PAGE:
The National Railway Museum in York is home to a collection of locomotives and other train equipment that has inspired railfans for over 75 years. The museum contains a number of exhibits ranging from historic steam trains to the latest Eurostar power car. It also has a sister site at Shildon dubbed ‘Locomotion’ and is an excellent place for a family day out or to learn about railway history and technology.
The museum is spread over three gigantic sheds and a large outdoor area. Visitors can take a trip along the Museum’s main line and ride historic locomotives, carriages, and wagons. They can also view a wide range of artefacts and photographs. In addition, the museum has a miniature railway and hosts hands-on family activities during summer and school holidays.
If you are a serious railroad fan, then a visit to this museum is a must. Not only are there many classic train cars on display, but the museum also has a huge number of interactive displays and viewing displays that allow you to see how different parts of a train operate. You can even walk underneath a train to see how it works from the ground up.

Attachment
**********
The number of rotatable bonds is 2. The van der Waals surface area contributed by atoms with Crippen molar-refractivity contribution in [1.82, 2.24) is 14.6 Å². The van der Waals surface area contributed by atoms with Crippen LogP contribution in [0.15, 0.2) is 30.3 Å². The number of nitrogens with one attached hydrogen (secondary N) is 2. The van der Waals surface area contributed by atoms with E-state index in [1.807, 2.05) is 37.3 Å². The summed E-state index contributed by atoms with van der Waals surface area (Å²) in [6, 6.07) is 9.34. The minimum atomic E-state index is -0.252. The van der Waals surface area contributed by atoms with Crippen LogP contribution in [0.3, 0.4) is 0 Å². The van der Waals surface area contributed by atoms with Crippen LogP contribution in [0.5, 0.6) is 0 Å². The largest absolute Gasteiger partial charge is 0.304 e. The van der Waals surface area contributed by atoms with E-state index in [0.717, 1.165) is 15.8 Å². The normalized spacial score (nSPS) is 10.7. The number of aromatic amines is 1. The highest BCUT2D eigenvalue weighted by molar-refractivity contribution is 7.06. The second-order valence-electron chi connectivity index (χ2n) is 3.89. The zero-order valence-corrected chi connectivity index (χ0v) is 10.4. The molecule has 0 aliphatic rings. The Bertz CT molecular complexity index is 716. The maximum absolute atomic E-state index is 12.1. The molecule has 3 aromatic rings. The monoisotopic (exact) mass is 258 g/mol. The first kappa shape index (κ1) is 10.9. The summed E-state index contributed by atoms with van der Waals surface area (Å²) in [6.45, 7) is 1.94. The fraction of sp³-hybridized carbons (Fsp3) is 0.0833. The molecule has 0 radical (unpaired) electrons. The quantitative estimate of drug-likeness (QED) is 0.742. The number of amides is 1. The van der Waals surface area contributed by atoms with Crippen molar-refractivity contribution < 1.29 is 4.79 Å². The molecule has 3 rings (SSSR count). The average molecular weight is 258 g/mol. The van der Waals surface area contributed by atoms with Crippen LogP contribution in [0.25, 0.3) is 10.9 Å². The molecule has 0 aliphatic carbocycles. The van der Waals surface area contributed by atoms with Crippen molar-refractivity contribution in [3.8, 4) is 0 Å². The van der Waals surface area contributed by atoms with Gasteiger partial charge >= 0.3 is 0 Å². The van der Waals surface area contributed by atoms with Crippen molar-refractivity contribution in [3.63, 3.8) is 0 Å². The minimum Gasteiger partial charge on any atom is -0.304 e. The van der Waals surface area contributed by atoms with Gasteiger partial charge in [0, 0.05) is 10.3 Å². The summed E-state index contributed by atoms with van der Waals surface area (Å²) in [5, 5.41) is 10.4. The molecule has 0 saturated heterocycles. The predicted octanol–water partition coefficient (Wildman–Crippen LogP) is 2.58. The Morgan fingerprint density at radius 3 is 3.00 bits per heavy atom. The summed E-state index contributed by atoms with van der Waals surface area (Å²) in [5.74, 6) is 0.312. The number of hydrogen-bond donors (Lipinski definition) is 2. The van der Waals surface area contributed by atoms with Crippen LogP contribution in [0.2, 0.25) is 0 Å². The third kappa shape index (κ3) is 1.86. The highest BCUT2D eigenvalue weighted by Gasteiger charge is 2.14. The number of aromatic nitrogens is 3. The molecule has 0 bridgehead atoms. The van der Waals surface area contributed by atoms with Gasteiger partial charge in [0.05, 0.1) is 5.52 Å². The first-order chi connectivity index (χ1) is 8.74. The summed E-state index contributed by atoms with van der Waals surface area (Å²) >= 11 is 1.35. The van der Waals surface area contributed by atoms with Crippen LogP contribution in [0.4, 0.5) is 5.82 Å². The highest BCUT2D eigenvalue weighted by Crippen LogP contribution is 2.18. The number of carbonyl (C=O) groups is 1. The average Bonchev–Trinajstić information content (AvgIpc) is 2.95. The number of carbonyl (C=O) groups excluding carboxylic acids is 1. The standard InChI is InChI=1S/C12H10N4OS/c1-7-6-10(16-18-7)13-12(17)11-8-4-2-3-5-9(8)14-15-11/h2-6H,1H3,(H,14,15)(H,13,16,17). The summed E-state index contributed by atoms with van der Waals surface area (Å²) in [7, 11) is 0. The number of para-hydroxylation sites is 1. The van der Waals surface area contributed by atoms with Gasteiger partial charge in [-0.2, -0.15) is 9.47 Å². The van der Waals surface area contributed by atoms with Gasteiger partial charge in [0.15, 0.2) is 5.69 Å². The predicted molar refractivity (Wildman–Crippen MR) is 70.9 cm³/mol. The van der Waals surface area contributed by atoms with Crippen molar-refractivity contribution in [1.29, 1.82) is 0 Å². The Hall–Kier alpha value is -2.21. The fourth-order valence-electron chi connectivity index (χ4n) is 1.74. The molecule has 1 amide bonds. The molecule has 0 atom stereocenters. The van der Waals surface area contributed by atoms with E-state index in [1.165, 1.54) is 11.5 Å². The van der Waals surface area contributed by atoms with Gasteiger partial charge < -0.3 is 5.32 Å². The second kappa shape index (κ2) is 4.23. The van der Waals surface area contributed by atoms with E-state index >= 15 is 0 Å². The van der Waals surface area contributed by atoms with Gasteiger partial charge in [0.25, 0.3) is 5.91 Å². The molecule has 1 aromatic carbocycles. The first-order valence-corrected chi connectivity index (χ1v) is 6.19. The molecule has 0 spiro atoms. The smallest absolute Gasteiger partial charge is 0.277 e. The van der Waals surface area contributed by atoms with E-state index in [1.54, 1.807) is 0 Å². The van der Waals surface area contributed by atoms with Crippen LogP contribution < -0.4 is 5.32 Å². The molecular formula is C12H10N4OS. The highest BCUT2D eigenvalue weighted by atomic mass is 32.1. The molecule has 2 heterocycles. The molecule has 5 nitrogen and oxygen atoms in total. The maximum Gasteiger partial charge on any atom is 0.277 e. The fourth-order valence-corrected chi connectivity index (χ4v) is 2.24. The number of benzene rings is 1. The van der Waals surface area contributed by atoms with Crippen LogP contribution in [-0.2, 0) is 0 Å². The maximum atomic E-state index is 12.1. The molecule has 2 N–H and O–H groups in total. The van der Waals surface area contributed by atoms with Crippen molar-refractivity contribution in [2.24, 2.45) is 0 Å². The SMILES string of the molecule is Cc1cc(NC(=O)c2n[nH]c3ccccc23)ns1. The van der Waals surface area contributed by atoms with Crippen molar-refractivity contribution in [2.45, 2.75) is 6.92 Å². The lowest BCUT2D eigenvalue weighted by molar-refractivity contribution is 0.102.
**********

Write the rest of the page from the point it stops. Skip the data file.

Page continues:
As you make your way through the museum, you’ll find that the exhibits are arranged in themes. For instance, there is a display of vintage station signage and maps. There is also a section on the development of passenger railways in Europe.
A particular highlight of the museum is the collection of locomotives that are housed in the Great Hall. Here you can see class 52 ‘Western Fusilier’ (complete with Western Requiem headboard), the record-breaking HST power car and class 55 ‘Deltic’ D9002. Also on display are two class 57s, and one of the earliest British diesel locomotives.
There is also a collection of refurbished railway carriages. You can also see the original Royal Coach, used by Queen Victoria during her visits to the railway museum. The museum also has a special exhibit of locomotives and train carriages that were used during the World Wars.
One of the most interesting exhibits is the ‘Mallard’, which was built in 1847 and is considered the most famous of all Victorian locomotives. The locomotive was damaged in a WWII bombing raid and you can still see the holes from the blasts in its frame. Another interesting locomotive is the ‘Hippopotamus class’, which was built in 1874 and was unstable at high speeds. It is one of only a few of these locomotives that survive to this date.
The museum also has a good selection of old dome cars, which were once the pinnacle of passenger travel in Britain. You can also see a 1934 GWR Diesel Railcar which had a futuristic streamlined Art Deco design. This is one of the few examples of these trains that have been preserved, and it would certainly look at home in a Thomas the Tank Engine story.
Another highlight of the museum is a replica of the Carlton Hill Signal Box. This was the control room for the first metre gauge suburban railway in England. It is a very detailed replica of the original and gives visitors an idea of how the signalling system worked in the past.